As for our attack, well, blunt would be one way to describe it. We never really got going and once again questions will be raised of Giroud, but he was hardly given a plateful of chances to miss from five yards, was he?

Have you noticed that I haven’t mentioned Özil? There’s a reason for that and it matches up with his involvement in the game.

We should give credit to West Ham, who set up well and deserved the win, but without the lacklustre defending on both goals we’d still be talking about a 0-0 draw, not a 0-2 shambles.

Big Per talked afterwards of bouncing back, but unless the attitude changes, we’re going to see more results like this throughout the course of the season. Champions can have bad days at the office, but usually only those are limited to once or twice and more often than not, you don’t see it on your own turf. West Ham should have been a three pointer but the team looked like they turned up to collect the points without any resistance. It will be a reminder to them all that this league is a difficult one and you have to prepare properly for each game. Mentally as well as physically. The manager will need to earn his crust this week and get the team into a position where they are ready to go again but be ten times better next Sunday, because Palace away will not be easy, so answers will need to come sooner rather than later.

Doing a job that upsets Jose: marvellous

One of the most pleasing outcomes of yesterday’s victory over Chelski was, for me, the response of Jose Mourinho. This is a man who has no qualms over having pops at other managers with whom he does not have a good relationship with, so to see him frustrated enough to bemoan Arsenal’s tactics yesterday, was music to my ears.

We did a job on Chelski. We actually did a job. We matched them – probably bettered them – in the first half and then controlled the game in the second. Forget Jose’s claim that we abandoned our philosophy, because footballing philosophy has always been an irrelevance to a man such as him so when Arsenal adapt to a team and the result is a deserved victory, I find it quite amusing to hear his protestations.

But enough about that odious man. He’s already made part of my blog about him. That’s exactly what he wants; for everybody to be talking about him and not the result because the result was perfect.

A clean sheet, a perfect strike from The Ox, as well as signs that this Arsenal team can mix it with the best of them. As champions, you have to call Chelski that, even if it leaves a sour taste in the mouth.

We did what Chelski have done to us over the years with Mourinho in charge. We suffocated them. Stifled them. Made life difficult. Think back to the game; Cech made one good save from a free kick just outside the box, but do you remember him getting us out of any major issues by pulling off wonder save after wonder save?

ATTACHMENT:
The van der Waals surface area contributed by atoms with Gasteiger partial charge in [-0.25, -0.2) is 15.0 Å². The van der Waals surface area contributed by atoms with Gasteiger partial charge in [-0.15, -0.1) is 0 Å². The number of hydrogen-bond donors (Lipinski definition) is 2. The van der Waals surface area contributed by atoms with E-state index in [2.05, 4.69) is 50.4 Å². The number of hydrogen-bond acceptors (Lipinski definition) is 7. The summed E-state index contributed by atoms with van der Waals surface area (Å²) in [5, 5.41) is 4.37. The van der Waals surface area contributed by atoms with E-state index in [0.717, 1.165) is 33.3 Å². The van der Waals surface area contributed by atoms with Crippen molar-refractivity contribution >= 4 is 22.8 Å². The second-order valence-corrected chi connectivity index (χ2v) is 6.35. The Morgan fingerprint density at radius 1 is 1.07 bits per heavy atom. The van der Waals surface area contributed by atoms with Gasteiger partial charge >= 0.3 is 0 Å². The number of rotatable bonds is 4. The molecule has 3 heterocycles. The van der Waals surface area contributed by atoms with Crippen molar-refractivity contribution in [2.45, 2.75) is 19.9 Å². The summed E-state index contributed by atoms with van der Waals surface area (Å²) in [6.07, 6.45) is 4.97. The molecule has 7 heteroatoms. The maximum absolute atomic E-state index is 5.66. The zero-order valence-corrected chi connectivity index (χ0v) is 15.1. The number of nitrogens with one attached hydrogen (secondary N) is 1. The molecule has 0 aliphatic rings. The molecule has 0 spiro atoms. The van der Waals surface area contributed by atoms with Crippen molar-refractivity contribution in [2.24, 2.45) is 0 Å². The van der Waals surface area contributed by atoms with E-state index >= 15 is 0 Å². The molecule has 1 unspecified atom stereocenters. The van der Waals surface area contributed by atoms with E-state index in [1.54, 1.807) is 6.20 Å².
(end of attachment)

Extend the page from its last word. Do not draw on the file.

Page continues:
Nope, me either. That’s probably because our back four performed excellently, especially the impregnable Laurent Koscienly, who made interception after interception and tackle after tackle. Neither Loic Remy or Falcao had any major impact on the game thanks in part to the work of Big Per and Kos. Having had a decade of defences that cause me worry, the feeling will take some time to shake, but more performances like that yesterday and I’ll start to feel more comfortable that we can hold on to leads against big teams.

That’s what this game will also do for this Arsenal team; build more belief that we can compete. Big games between those teams that profess to be title contenders are always tight. They tend to be decided by the odd flash of genius or a single lapse in concentration. For too long we’ve had games against the other big teams in which it hasn’t been close enough for us to compete. Yesterday’s result will hopefully have an impact in terms of belief and confidence that we can and we are competing in those tight games again.

The inclusion of Bellerin at right back was an interesting one and perhaps shows that Arsène is adopting the ‘puppet effect’ as Dave puts it – one quick and pacey full back to push forward whilst the other one sits – giving us more defensive cover. But also by having Monreal/Bellerin vs Gibbs/Debuchy, it ensures that two more attCk minded full backs won’t leave us caught out. Some much needed pragmatism from Arsène that will hopefully serve us well during the season.

The midfield of Coquelin holding, breaking up the play, alongside Santi pulling the strings, worked well at times, but our ball retention could have been a little better. It’s times like yesterday – when the passing is a little off – that we need players like Santi to have the ball more than any other, because he’s usually the player who can retain possession better than anyone. He is going to be important for us this season. I’m convinced of that.

Mesut took a bit of time to warm in to the game, probably because he found his space closed down quite frequently from a Chelski side who clearly didn’t want him pulling the strings, but he still had an impact, switching the play to Theo before the striker found The Ox to hammer home. I found it pleasing to see that Özil and Ramsey were quite fluid in their movements yesterday. Neither occupied the left or central too much I felt and, given that we faced the best opposition we’re going to face this season, I think it bodes well for us. Both players will find more space against the ‘smaller’ teams and I think we’ll see their impact a lot more than the patches we saw yesterday. We defended well yesterday and so the game of those two players had to suffer as we held our collective defensive shape, but that won’t be the case for the whole season. I’m sure of it.

Up top Arsène featured both Giroud and Walcott and although I could understand the logic of Theo up against two slower centre halves in Terry and Cahill, for me it didn’t quite work as well as when Giroud came on. He’s a more polished striker in terms of his overall game compared to Walcott and you could tell by the way he peeled off the centre backs and nearly scored at the back post within a few minutes of coming on. He should really have scored late on when standing seven or eight yards from goal, but thankfully that miss didn’t come back to haunt us.